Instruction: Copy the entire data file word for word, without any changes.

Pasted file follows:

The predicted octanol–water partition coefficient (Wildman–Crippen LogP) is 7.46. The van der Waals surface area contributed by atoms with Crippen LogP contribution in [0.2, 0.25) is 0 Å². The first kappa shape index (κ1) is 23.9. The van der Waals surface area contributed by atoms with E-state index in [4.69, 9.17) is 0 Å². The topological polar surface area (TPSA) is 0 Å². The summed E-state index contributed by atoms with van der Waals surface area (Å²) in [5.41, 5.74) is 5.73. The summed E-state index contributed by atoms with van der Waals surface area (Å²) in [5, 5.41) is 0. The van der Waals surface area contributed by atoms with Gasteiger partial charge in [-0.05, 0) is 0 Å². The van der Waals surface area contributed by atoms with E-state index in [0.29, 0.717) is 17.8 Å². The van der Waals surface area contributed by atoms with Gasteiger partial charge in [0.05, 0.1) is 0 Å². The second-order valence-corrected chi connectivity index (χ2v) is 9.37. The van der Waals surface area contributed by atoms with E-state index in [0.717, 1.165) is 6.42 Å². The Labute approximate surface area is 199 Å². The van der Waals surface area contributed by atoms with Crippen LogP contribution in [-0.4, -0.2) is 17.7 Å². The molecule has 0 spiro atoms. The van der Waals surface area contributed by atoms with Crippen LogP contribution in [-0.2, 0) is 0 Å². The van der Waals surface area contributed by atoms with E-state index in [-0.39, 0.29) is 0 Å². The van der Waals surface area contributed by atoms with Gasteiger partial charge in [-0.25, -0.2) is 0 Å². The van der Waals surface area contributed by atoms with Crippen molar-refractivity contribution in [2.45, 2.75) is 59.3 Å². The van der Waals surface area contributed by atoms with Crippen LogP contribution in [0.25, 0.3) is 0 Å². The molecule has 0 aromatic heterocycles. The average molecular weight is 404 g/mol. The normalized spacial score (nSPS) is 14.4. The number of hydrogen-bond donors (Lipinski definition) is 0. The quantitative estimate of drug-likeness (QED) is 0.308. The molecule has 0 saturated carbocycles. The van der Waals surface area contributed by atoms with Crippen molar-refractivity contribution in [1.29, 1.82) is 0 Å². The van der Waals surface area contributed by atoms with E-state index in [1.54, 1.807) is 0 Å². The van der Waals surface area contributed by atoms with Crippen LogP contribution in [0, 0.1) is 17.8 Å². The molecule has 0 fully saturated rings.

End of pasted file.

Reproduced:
The predicted octanol–water partition coefficient (Wildman–Crippen LogP) is 7.46. The van der Waals surface area contributed by atoms with Crippen LogP contribution in [0.2, 0.25) is 0 Å². The first kappa shape index (κ1) is 23.9. The van der Waals surface area contributed by atoms with E-state index in [4.69, 9.17) is 0 Å². The topological polar surface area (TPSA) is 0 Å². The summed E-state index contributed by atoms with van der Waals surface area (Å²) in [5.41, 5.74) is 5.73. The summed E-state index contributed by atoms with van der Waals surface area (Å²) in [5, 5.41) is 0. The van der Waals surface area contributed by atoms with Gasteiger partial charge in [-0.05, 0) is 0 Å². The van der Waals surface area contributed by atoms with E-state index in [0.29, 0.717) is 17.8 Å². The van der Waals surface area contributed by atoms with Gasteiger partial charge in [0.05, 0.1) is 0 Å². The second-order valence-corrected chi connectivity index (χ2v) is 9.37. The van der Waals surface area contributed by atoms with E-state index in [0.717, 1.165) is 6.42 Å². The Labute approximate surface area is 199 Å². The van der Waals surface area contributed by atoms with Crippen LogP contribution in [-0.4, -0.2) is 17.7 Å². The molecule has 0 spiro atoms. The van der Waals surface area contributed by atoms with Crippen LogP contribution in [-0.2, 0) is 0 Å². The van der Waals surface area contributed by atoms with E-state index in [-0.39, 0.29) is 0 Å². The van der Waals surface area contributed by atoms with Gasteiger partial charge in [-0.25, -0.2) is 0 Å². The van der Waals surface area contributed by atoms with Crippen molar-refractivity contribution in [2.45, 2.75) is 59.3 Å². The van der Waals surface area contributed by atoms with Crippen LogP contribution in [0.25, 0.3) is 0 Å². The molecule has 0 aromatic heterocycles. The average molecular weight is 404 g/mol. The normalized spacial score (nSPS) is 14.4. The number of hydrogen-bond donors (Lipinski definition) is 0. The quantitative estimate of drug-likeness (QED) is 0.308. The molecule has 0 saturated carbocycles. The van der Waals surface area contributed by atoms with Crippen molar-refractivity contribution in [1.29, 1.82) is 0 Å². The van der Waals surface area contributed by atoms with E-state index in [1.54, 1.807) is 0 Å². The van der Waals surface area contributed by atoms with Crippen LogP contribution in [0, 0.1) is 17.8 Å². The molecule has 0 fully saturated rings.